CSR reports cite incorrect and irrelevant data
Unsubstantiated claims, gaps in data and inaccurate figures are common in many corporate social responsibility (CSR) reports, according to researchers at the University of Leeds and Euromed Management School.
The study, due to be released early next year by the Sustainability Research Institute, analysed more than 4,000 CSR reports, rankings and surveys published worldwide over the past 10 years. Of the 443 EU-based companies featuring in the FTSE All World Index between 2005 and 2009, the research found that fewer than one in six reported greenhouse-gas emissions from all their activities, while others did not clarify which activities their data referred to.
“Some examples show that the quality of environmental data in sustainability reports remains appalling at times, even today,” commented Dr Ralf Barkemeyer, a lecturer in CSR at the University of Leeds and one of the authors of the forthcoming report. “In financial reporting, leaving out an undisclosed part of the company in the calculation of profits would be a scandal. In sustainability reporting, however, it is common practice.”
UK telecoms giant BT, a frequent winner of CSR reporting accolades, was found, in its 2007 sustainability report, to have attributed 9.8% of its international waste arisings to a handful of office workers in Belgium. BT also reported that its southeast Asian and Australian workforce did not consume any water at all. In a statement, BT described environmental reporting as a new and evolving science, and one that is especially complex when it comes to trying to standardise measurement and reporting across dozens of countries. The firm also said it is always looking to do things better.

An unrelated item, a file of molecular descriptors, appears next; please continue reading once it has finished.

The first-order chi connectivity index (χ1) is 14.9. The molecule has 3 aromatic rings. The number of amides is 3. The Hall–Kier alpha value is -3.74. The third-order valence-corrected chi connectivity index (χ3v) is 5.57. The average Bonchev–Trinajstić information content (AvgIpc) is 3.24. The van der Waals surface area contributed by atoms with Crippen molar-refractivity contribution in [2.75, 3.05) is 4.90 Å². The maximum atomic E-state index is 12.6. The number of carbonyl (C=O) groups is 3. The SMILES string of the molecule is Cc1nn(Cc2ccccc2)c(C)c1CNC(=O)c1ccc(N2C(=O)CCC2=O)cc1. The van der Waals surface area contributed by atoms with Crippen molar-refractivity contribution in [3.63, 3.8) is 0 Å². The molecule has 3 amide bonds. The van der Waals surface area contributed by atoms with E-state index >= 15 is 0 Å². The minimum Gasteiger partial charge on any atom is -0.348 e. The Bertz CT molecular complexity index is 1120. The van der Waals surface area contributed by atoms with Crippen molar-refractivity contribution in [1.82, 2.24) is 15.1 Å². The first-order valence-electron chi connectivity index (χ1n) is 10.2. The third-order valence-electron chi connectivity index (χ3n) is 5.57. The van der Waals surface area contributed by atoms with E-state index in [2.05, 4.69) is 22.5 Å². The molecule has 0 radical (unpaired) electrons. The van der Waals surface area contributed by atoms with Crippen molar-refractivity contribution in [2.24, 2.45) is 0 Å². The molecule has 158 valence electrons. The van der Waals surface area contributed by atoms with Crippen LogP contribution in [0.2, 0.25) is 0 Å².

The research also found that Italian energy company Enel reported in 2009 that its emissions amounted to 122,089 million tonnes, equivalent to four times global emissions, and Swiss firm ABB overstated its sulphur oxide and nitrogen oxide emissions by a factor of 1,000 from 2003 to 2005.
The research results come as KPMG announced that 64% of the largest 100 companies in 34 major countries are now reporting corporate responsibility activity, with every company in the FTSE 100 publishing a CSR report for the first time in 2010/11, making the UK the “leader” for non-financial disclosure.
But Barkemeyer said rankings such as the KPMG one tend to largely focus on whether or not companies report, not what they report.
“Very few criteria applied in CSR ratings relate to the actual impact of corporate activity on the environment and society. Companies get points for knowing where they want to go. But nobody seems to check whether this is where they are heading. Aspiration replaces performance,” commented Barkemeyer.
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